Constrains in Real Estate Investments in Greece
It is generally considered that property is by far the largest store of wealth, and development economics suggests that property markets are the bedrock for economic development. Countries make efforts to promote national and international real estate investors and enterprises. Real estate markets are mainly organized by the State through institutional frameworks and practices. In this paper, we focus on the reasons for real estate market low transparency and effects on tourism investments in Greece through a systemic analysis of the property development process. National or international real estate investors encounter an unfamiliar environment in which they find themselves in a difficult position due to low real estate transparency. Specifically: - Absence of financial benchmarks; - Lack of historical or current market statistics; - Financial statements of listed vehicles that are neither detailed nor standardized according to International Accounting Standards; - Urban, regional and environmental planning procedures and codes that are not clear; - Situations where local assistance or under-the-table payments are required to navigate the investment/development/management process; - Lack of title insurance; - Environment in which government or public utilities change urban development status and regulations, introducing risk. Tourism is considered by the Greek State as the most promising economic sector of the country. Tourism Development Co., created in 1998, is a state-owned company that has undertaken to develop and revitalize the assets owned by the Hellenic Tourism Organization located in the most privileged sites of the country (large land plots for development, casinos, marinas, hotels, health clubs, etc.) by the mobilization both of international and national funds. Tourism Development Co, as a State-owned company, is a relevant case to study State transparency, real estate market transparency and international investorsâ€™ attitudes and practices, through examining specific projects of property development and privatization.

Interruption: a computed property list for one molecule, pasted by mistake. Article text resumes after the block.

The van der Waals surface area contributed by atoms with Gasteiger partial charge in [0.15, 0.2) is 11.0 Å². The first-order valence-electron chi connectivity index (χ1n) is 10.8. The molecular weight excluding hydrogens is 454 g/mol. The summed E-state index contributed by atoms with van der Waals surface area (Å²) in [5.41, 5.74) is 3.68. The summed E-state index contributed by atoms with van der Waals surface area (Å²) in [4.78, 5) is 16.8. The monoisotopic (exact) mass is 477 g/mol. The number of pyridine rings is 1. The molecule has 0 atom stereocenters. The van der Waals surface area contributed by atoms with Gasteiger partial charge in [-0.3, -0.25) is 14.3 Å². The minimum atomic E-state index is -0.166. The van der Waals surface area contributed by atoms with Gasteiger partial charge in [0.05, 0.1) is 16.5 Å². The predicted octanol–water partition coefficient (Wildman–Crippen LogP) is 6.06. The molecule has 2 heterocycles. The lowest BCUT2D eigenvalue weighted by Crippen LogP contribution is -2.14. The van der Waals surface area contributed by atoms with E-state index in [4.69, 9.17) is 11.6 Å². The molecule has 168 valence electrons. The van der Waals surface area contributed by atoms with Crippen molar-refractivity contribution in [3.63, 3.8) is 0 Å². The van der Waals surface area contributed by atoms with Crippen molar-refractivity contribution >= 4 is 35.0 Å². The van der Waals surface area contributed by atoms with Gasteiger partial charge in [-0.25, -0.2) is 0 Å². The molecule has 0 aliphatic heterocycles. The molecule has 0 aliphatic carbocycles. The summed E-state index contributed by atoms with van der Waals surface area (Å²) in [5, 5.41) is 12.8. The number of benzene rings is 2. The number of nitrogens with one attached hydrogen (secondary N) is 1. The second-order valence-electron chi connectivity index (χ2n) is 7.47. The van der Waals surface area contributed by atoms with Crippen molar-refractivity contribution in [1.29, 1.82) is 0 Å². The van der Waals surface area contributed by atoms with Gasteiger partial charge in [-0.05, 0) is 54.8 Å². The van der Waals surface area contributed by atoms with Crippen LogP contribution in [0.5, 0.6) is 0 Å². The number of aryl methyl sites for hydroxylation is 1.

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- Jakob Svensson, 2005. "Eight Questions about Corruption," Journal of Economic Perspectives, American Economic Association, vol. 19(3), pages 19-42, Summer.
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NBER Working Papers
9260, National Bureau of Economic Research, Inc.
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